The Los Angeles Times (11/2/09) gives readers a mostly upbeat account about the use of unmanned drones in Afghanistan and Pakistan– weapons that have killed hundreds in Pakistan in recent years. But Times reporter Julian Barnes tells us their popularity with U.S. military officials has "changed the nature of the current policy debate in Washington." The evidence:
The technology allows us to project power without vulnerability," said a senior Defense official. "You don't have to deploy as many people. And in the modern age you want as little stuff forward as long as you can achieve the effects as if you had lots of people forward."
But some officials caution that policymakers should not rely too heavily on the unmanned drones.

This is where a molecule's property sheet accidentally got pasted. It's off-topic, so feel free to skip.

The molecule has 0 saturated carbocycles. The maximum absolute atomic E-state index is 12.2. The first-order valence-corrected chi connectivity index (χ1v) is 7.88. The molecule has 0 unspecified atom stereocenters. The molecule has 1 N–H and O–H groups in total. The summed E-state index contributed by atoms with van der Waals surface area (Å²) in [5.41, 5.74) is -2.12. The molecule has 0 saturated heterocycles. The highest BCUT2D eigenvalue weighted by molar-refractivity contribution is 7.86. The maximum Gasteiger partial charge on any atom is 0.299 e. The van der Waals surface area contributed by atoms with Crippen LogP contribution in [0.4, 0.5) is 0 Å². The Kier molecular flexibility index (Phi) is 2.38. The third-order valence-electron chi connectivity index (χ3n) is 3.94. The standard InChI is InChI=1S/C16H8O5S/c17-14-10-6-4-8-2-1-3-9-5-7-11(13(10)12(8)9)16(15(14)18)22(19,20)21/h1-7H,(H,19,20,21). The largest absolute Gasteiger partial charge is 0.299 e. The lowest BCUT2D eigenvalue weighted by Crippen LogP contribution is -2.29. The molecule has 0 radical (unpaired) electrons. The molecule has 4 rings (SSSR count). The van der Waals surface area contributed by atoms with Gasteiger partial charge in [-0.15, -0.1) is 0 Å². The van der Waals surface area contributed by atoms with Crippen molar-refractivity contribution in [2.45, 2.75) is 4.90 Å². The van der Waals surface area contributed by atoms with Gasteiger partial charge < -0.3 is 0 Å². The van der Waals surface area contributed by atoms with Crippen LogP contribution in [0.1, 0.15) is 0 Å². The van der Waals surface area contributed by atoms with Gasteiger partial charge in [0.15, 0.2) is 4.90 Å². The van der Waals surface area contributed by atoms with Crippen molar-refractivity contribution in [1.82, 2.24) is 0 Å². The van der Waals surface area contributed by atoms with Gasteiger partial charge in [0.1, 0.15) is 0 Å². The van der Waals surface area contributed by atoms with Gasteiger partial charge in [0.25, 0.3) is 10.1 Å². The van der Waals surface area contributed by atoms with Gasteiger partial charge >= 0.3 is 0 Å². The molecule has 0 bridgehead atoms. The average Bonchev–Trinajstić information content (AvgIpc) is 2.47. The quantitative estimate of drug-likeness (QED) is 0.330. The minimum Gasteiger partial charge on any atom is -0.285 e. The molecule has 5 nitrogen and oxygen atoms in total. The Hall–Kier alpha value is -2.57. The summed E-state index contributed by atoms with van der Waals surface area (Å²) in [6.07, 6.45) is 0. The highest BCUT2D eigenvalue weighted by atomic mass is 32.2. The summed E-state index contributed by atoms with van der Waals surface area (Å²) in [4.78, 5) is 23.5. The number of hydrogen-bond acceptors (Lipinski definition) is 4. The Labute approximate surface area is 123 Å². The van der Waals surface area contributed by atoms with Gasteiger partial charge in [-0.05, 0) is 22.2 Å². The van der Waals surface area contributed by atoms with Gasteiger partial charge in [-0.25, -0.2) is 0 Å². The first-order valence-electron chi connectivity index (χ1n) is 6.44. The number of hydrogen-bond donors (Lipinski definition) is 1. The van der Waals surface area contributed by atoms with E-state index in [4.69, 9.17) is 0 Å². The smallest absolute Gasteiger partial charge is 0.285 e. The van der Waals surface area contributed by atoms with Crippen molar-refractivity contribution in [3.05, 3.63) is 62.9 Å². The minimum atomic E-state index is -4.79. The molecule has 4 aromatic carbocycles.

"It has made some people feel there can be a pure counter-terrorism mission without any counter-insurgency strategy," said a government official. "But that isn't truly viable without taking on a certain amount of risk."
Huh. So some anonymous government officials really seem to love them, while other anonymous government officials think they should be used in conjunction with other types of warfare. What a debate!
In the same piece, readers are told that in Pakistan the drones are unpopular–"much of the population believes they have killed civilians as well as militants." In other words, they believe in things that happen to be true.